As part of its contribution to the MenStar Coalition, the Children’s Investment Fund Foundation (CIFF) has announced an investment of USD 25 million to the Global Fund to Fight AIDS dedicated to scaling HIV self-testing.
Countries, including Uganda will be able to apply for a portion of the funds to support self-testing. The CIFF announced the contribution at the Global Fund Replenishment Summit held in Lyon France.
“CIFF is championing HIV self-testing and other methods to promote self-care as one of the most powerful ways for youth, women and men to take control of their sexual & reproductive health. People deserve the choice to test when they want, where they want and how they want. As such, we want to raise awareness of the investment and encourage Sub-Sahara governments to apply.” Said Miles Kemplay, Executive Director for Adolescence at CIFF.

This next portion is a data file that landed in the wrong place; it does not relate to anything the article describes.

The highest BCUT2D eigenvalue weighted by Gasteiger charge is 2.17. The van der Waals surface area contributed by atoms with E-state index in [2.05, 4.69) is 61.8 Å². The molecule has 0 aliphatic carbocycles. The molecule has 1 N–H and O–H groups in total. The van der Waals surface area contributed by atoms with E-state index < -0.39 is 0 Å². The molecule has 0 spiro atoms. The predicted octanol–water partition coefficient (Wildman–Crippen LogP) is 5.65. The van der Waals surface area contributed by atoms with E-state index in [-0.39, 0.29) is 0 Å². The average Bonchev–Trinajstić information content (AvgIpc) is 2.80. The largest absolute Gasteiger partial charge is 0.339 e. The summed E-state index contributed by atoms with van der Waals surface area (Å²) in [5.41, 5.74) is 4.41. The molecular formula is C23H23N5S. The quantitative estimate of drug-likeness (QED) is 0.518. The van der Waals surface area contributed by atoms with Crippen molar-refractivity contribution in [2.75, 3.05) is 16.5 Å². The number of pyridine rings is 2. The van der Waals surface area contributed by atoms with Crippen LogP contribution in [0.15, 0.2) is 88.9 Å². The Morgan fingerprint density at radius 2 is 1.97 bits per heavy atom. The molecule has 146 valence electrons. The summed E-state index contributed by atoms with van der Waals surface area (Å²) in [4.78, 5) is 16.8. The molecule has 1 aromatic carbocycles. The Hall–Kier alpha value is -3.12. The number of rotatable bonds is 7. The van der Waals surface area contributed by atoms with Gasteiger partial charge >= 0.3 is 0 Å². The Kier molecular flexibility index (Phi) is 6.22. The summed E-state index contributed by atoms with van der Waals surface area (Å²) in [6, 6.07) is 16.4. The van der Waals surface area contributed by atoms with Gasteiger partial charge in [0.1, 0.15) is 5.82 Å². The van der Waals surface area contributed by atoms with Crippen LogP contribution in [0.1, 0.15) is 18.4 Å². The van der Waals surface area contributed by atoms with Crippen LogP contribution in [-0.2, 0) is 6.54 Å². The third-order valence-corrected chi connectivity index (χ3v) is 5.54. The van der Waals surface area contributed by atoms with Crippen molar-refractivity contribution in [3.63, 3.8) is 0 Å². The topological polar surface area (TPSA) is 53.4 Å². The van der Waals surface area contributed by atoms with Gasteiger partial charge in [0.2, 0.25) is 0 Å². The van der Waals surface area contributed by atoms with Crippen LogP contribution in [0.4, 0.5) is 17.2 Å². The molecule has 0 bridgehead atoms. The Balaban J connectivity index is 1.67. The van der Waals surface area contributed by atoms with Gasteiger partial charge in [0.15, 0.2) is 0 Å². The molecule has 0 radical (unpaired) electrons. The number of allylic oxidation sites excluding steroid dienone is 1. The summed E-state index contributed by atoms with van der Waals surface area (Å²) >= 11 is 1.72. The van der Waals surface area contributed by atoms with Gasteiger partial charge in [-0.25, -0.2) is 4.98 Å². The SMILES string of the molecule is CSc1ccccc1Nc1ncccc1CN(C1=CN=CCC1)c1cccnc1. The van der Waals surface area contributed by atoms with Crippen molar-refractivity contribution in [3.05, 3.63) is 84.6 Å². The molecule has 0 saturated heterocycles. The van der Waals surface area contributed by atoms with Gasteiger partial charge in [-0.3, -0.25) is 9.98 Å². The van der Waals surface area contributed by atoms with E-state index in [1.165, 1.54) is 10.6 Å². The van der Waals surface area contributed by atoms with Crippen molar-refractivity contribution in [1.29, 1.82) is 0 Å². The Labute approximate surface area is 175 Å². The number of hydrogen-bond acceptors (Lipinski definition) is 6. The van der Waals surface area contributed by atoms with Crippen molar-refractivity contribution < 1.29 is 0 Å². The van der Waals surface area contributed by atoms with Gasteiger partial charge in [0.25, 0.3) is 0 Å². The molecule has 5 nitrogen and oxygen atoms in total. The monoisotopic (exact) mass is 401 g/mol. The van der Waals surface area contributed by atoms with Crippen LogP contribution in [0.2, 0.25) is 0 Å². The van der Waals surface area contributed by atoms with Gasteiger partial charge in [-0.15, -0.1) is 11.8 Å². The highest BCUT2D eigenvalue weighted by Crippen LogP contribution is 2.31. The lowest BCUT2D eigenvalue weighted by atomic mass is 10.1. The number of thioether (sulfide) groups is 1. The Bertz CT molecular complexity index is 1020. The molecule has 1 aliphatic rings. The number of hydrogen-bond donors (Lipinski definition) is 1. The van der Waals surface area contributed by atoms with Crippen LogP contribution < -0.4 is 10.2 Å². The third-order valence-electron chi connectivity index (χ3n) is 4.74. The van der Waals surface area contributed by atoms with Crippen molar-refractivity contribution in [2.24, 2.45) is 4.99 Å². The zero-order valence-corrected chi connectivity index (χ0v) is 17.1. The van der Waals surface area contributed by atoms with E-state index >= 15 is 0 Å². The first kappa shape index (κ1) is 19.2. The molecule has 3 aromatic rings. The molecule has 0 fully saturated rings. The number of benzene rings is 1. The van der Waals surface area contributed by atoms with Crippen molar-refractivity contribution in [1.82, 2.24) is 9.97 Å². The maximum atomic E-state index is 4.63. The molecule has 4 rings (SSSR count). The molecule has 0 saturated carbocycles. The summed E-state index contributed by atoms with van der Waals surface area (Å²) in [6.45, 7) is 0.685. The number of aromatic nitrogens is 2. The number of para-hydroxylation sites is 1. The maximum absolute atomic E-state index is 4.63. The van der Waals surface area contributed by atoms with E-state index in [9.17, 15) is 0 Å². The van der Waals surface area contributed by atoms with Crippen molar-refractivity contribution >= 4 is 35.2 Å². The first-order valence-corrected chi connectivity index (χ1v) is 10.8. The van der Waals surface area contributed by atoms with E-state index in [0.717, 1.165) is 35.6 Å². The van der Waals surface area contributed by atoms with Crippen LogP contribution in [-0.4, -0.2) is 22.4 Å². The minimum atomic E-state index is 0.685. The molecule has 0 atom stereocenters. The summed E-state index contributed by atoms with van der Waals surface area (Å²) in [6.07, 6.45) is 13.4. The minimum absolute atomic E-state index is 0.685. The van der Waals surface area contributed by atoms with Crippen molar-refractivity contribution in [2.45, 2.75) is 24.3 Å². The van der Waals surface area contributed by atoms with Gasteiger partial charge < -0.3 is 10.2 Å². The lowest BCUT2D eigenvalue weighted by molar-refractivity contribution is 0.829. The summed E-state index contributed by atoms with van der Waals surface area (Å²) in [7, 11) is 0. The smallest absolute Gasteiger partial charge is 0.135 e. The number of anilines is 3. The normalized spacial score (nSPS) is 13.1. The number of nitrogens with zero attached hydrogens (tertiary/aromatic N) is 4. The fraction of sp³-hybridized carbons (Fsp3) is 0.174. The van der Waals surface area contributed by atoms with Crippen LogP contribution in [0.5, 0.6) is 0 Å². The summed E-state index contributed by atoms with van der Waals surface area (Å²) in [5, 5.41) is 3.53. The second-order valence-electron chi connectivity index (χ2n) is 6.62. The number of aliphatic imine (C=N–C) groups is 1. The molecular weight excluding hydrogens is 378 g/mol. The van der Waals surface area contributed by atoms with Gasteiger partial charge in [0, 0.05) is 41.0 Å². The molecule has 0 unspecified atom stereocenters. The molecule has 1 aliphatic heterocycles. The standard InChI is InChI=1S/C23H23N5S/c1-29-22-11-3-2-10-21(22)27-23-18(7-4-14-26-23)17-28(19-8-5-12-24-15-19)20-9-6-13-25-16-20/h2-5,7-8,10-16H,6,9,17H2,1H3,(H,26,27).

CIFF believes the impact of self-testing may be greatest in Sub-Sahara Africa, which has the largest number of people living with HIV who do not know their status. In Uganda, there are 1.4 million people living with HIV, with women and young women in particular being disproportionately affected.
In addition, there were 53,000 new infections in 2018. While there have been increased efforts to scale up treatment initiatives, there are still many people living with HIV who not only do not have access to the medicines but also struggle with the stigma associated with the disease. Improving the uptake of HIV self-testing among individuals who require confidentiality or who do not trust healthcare workers is therefore imperative.
The CIFF – Global Fund partnership is designed to increase funding for country programs that have ambitious HIV self-testing goals as well as put supportive policies in place for people to easily access self-tests.
Peter Sands the Executive Director of the Global Fund said, “By accelerating access to HIV self-testing, we can get closer to controlling HIV as a public health threat. More people will know their status so that those with HIV can start treatment while those who are negative can access prevention services.”